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Fantasy Mystery Comics Non-Fiction Fiction

The Other End of the Line

Friday, November 8, 2019

The Other End of the Line (2016/2019) Andrea Camilleri translated by Stephen Sartarelli

The Other End of the LineThe 24th Inspector Montalbano book finds the Vigata police helping to deal with the influx of immigrants landing on their shores, and it’s a problem for everyone.

“Why did you summon Catarella for port duty last night?”

“I had to replace someone who called in sick.”

“Try not to do it again.”

“Why?”

“The rest of us are used to that sort of thing. We’ve been forced to grow thicker skin. But Catarella’s like a little kid, and he can’t really fathom what’s happening. And maybe he’s right.”

The first part of the book is spent seeing them struggle with the immigrant crisis. Camilleri pulls no punches about how he feels about this.

What was drowning in the sea was not only all those poor victims, but the better part of mankind.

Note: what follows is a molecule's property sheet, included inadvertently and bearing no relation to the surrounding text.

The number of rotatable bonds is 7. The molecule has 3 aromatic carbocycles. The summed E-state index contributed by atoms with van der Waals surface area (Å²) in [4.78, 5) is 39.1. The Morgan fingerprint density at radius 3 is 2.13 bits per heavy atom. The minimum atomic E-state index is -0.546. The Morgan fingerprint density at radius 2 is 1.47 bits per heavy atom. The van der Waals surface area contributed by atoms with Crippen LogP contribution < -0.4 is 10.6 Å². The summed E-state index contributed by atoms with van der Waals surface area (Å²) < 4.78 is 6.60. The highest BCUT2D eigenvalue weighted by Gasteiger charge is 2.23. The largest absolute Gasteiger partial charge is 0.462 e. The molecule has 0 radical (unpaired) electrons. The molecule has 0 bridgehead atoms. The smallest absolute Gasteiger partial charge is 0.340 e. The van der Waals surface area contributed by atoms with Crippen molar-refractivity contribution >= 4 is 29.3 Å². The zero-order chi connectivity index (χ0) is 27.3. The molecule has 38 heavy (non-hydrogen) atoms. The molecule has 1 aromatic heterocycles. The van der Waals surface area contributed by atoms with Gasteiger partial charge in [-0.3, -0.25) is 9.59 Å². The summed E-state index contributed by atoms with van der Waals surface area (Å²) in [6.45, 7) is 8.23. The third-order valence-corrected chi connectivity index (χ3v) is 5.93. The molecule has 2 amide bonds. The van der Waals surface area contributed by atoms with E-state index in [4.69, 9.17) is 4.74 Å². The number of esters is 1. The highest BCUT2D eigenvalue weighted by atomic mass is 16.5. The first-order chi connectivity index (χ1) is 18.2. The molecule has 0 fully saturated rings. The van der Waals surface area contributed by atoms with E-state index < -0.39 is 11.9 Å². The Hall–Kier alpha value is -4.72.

The murder doesn’t happen until a third of the way through the book, and it’s rather surprising when it does happen. But to be honest, at this point I’m not reading the Montalbano stories for the mysteries, but for the characters and the setting and the food.

Which is good because the forensics here are not so great. Montalbano wanders all around the scene of the murder, sitting on chairs and doing other Montalbano like things. But we’ll just assume that this story was set further in the past, when he could get away with things like that.

There’s an utterly delightful scene where Montalbano uses a GPS for the first time, which I found hilarious.

He took the GPS and set it up on the dashboard.

“Go straight until you reach the roundabout,” said the gizmo. He had to admit it, the woman’s voice was pleasant. And that wasn’t all. She was also extremely precise in her instructions, to the point that more than once Montalbano found himself saying:

“Thank you, Esther.”

As I noted before, I’m not really reading these books for the mysteries at this point, but so that I can enjoy Montalbano and Fazio and Cat, who I will miss terribly after the last Montalbano book is translated and published.

Publisher: Penguin Books
Rating: 8/10

Categories: 8/10, Mystery, Police, Translated     Comments (0)    



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